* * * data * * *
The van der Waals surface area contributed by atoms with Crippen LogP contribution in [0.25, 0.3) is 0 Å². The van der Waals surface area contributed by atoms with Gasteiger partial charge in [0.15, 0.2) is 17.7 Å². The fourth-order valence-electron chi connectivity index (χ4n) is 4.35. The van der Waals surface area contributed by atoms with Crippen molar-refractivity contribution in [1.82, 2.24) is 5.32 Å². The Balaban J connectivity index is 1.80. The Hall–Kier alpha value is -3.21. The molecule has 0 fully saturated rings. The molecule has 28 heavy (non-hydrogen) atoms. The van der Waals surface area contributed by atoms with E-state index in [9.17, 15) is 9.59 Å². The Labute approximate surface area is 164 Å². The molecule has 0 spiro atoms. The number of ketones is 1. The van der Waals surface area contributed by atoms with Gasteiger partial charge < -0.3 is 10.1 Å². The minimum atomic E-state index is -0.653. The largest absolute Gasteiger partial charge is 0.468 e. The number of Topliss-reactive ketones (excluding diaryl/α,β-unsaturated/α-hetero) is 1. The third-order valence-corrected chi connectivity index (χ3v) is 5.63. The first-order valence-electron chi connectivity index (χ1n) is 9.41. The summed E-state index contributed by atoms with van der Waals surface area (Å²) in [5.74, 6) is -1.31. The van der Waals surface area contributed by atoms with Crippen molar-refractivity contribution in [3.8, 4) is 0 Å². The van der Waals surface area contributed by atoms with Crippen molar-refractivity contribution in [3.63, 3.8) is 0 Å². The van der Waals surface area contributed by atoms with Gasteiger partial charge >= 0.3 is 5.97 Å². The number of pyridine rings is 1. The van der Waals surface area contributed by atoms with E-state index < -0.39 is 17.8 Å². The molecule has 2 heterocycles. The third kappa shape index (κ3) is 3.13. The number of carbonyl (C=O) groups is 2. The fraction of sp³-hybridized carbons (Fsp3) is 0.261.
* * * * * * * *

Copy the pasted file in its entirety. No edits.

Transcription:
The van der Waals surface area contributed by atoms with Crippen LogP contribution in [0.25, 0.3) is 0 Å². The van der Waals surface area contributed by atoms with Gasteiger partial charge in [0.15, 0.2) is 17.7 Å². The fourth-order valence-electron chi connectivity index (χ4n) is 4.35. The van der Waals surface area contributed by atoms with Crippen molar-refractivity contribution in [1.82, 2.24) is 5.32 Å². The Balaban J connectivity index is 1.80. The Hall–Kier alpha value is -3.21. The molecule has 0 fully saturated rings. The molecule has 28 heavy (non-hydrogen) atoms. The van der Waals surface area contributed by atoms with E-state index in [9.17, 15) is 9.59 Å². The Labute approximate surface area is 164 Å². The molecule has 0 spiro atoms. The number of ketones is 1. The van der Waals surface area contributed by atoms with Gasteiger partial charge < -0.3 is 10.1 Å². The minimum atomic E-state index is -0.653. The largest absolute Gasteiger partial charge is 0.468 e. The number of Topliss-reactive ketones (excluding diaryl/α,β-unsaturated/α-hetero) is 1. The third-order valence-corrected chi connectivity index (χ3v) is 5.63. The first-order valence-electron chi connectivity index (χ1n) is 9.41. The summed E-state index contributed by atoms with van der Waals surface area (Å²) in [5.74, 6) is -1.31. The van der Waals surface area contributed by atoms with Crippen molar-refractivity contribution in [3.8, 4) is 0 Å². The van der Waals surface area contributed by atoms with Crippen molar-refractivity contribution in [3.63, 3.8) is 0 Å². The van der Waals surface area contributed by atoms with Gasteiger partial charge >= 0.3 is 5.97 Å². The number of pyridine rings is 1. The van der Waals surface area contributed by atoms with E-state index < -0.39 is 17.8 Å². The molecule has 2 heterocycles. The third kappa shape index (κ3) is 3.13. The number of carbonyl (C=O) groups is 2. The fraction of sp³-hybridized carbons (Fsp3) is 0.261.